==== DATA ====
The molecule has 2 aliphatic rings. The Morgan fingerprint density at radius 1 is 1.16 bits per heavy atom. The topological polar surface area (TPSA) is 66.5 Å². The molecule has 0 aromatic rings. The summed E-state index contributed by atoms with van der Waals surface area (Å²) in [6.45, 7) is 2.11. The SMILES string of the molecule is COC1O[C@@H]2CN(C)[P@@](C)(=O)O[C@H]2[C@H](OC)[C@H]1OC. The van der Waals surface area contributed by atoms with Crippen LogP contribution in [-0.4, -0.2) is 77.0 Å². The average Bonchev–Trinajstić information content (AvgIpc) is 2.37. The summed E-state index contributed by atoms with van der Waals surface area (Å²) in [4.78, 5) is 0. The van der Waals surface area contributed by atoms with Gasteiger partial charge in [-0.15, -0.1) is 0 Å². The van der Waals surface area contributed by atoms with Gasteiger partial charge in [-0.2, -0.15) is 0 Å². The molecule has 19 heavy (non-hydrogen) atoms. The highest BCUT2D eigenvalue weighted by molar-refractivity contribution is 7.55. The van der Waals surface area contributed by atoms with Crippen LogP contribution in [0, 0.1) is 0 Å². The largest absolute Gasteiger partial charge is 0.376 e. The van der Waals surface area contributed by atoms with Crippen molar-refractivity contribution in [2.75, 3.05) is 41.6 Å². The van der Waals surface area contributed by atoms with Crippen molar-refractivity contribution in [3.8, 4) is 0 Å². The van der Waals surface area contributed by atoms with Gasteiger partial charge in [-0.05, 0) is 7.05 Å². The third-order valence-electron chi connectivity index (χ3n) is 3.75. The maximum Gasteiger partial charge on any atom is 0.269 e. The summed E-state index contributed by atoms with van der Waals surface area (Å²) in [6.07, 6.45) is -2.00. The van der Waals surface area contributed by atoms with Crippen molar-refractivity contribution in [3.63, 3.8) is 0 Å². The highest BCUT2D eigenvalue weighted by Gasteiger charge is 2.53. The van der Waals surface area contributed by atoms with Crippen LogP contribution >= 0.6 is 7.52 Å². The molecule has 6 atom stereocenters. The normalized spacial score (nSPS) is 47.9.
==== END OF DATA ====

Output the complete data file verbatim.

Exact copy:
The molecule has 2 aliphatic rings. The Morgan fingerprint density at radius 1 is 1.16 bits per heavy atom. The topological polar surface area (TPSA) is 66.5 Å². The molecule has 0 aromatic rings. The summed E-state index contributed by atoms with van der Waals surface area (Å²) in [6.45, 7) is 2.11. The SMILES string of the molecule is COC1O[C@@H]2CN(C)[P@@](C)(=O)O[C@H]2[C@H](OC)[C@H]1OC. The van der Waals surface area contributed by atoms with Crippen LogP contribution in [-0.4, -0.2) is 77.0 Å². The average Bonchev–Trinajstić information content (AvgIpc) is 2.37. The summed E-state index contributed by atoms with van der Waals surface area (Å²) in [4.78, 5) is 0. The van der Waals surface area contributed by atoms with Gasteiger partial charge in [-0.15, -0.1) is 0 Å². The van der Waals surface area contributed by atoms with Gasteiger partial charge in [-0.2, -0.15) is 0 Å². The molecule has 19 heavy (non-hydrogen) atoms. The highest BCUT2D eigenvalue weighted by molar-refractivity contribution is 7.55. The van der Waals surface area contributed by atoms with Crippen LogP contribution in [0, 0.1) is 0 Å². The largest absolute Gasteiger partial charge is 0.376 e. The van der Waals surface area contributed by atoms with Crippen molar-refractivity contribution in [2.75, 3.05) is 41.6 Å². The van der Waals surface area contributed by atoms with Crippen molar-refractivity contribution in [3.8, 4) is 0 Å². The van der Waals surface area contributed by atoms with Gasteiger partial charge in [-0.05, 0) is 7.05 Å². The third-order valence-electron chi connectivity index (χ3n) is 3.75. The maximum Gasteiger partial charge on any atom is 0.269 e. The summed E-state index contributed by atoms with van der Waals surface area (Å²) in [6.07, 6.45) is -2.00. The van der Waals surface area contributed by atoms with Crippen molar-refractivity contribution in [3.63, 3.8) is 0 Å². The highest BCUT2D eigenvalue weighted by Gasteiger charge is 2.53. The van der Waals surface area contributed by atoms with Crippen LogP contribution >= 0.6 is 7.52 Å². The molecule has 6 atom stereocenters. The normalized spacial score (nSPS) is 47.9.